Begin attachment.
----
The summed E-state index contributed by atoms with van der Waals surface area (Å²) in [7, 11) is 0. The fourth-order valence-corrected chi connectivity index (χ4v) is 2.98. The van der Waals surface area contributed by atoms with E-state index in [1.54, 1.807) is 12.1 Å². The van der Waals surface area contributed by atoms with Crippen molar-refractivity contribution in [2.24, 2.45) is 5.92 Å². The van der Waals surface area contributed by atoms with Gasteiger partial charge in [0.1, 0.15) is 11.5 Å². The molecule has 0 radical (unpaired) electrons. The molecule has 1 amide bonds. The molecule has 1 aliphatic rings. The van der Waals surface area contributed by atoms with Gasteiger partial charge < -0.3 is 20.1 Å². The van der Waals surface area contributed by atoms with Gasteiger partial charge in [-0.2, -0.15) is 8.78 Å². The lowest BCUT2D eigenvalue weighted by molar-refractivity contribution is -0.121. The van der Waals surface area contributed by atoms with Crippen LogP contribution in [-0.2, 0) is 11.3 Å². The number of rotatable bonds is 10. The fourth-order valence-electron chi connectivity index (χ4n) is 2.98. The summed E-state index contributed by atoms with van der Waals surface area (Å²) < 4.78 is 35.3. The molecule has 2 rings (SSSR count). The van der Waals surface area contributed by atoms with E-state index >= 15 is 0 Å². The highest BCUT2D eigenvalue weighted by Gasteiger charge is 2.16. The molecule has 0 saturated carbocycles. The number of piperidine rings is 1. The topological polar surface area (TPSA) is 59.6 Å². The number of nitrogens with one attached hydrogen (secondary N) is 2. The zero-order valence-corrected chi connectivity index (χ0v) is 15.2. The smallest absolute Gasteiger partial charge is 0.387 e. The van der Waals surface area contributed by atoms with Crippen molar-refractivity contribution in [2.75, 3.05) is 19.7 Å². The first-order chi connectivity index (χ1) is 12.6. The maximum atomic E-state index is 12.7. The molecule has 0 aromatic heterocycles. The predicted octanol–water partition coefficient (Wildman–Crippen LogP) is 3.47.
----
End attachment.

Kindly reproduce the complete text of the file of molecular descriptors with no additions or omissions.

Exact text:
The summed E-state index contributed by atoms with van der Waals surface area (Å²) in [7, 11) is 0. The fourth-order valence-corrected chi connectivity index (χ4v) is 2.98. The van der Waals surface area contributed by atoms with E-state index in [1.54, 1.807) is 12.1 Å². The van der Waals surface area contributed by atoms with Crippen molar-refractivity contribution in [2.24, 2.45) is 5.92 Å². The van der Waals surface area contributed by atoms with Gasteiger partial charge in [0.1, 0.15) is 11.5 Å². The molecule has 0 radical (unpaired) electrons. The molecule has 1 amide bonds. The molecule has 1 aliphatic rings. The van der Waals surface area contributed by atoms with Gasteiger partial charge < -0.3 is 20.1 Å². The van der Waals surface area contributed by atoms with Gasteiger partial charge in [-0.2, -0.15) is 8.78 Å². The lowest BCUT2D eigenvalue weighted by molar-refractivity contribution is -0.121. The van der Waals surface area contributed by atoms with Crippen LogP contribution in [-0.2, 0) is 11.3 Å². The number of rotatable bonds is 10. The fourth-order valence-electron chi connectivity index (χ4n) is 2.98. The summed E-state index contributed by atoms with van der Waals surface area (Å²) < 4.78 is 35.3. The molecule has 2 rings (SSSR count). The van der Waals surface area contributed by atoms with E-state index >= 15 is 0 Å². The highest BCUT2D eigenvalue weighted by Gasteiger charge is 2.16. The molecule has 0 saturated carbocycles. The number of piperidine rings is 1. The topological polar surface area (TPSA) is 59.6 Å². The number of nitrogens with one attached hydrogen (secondary N) is 2. The zero-order valence-corrected chi connectivity index (χ0v) is 15.2. The smallest absolute Gasteiger partial charge is 0.387 e. The van der Waals surface area contributed by atoms with Crippen molar-refractivity contribution in [2.75, 3.05) is 19.7 Å². The first-order chi connectivity index (χ1) is 12.6. The maximum atomic E-state index is 12.7. The molecule has 0 aromatic heterocycles. The predicted octanol–water partition coefficient (Wildman–Crippen LogP) is 3.47.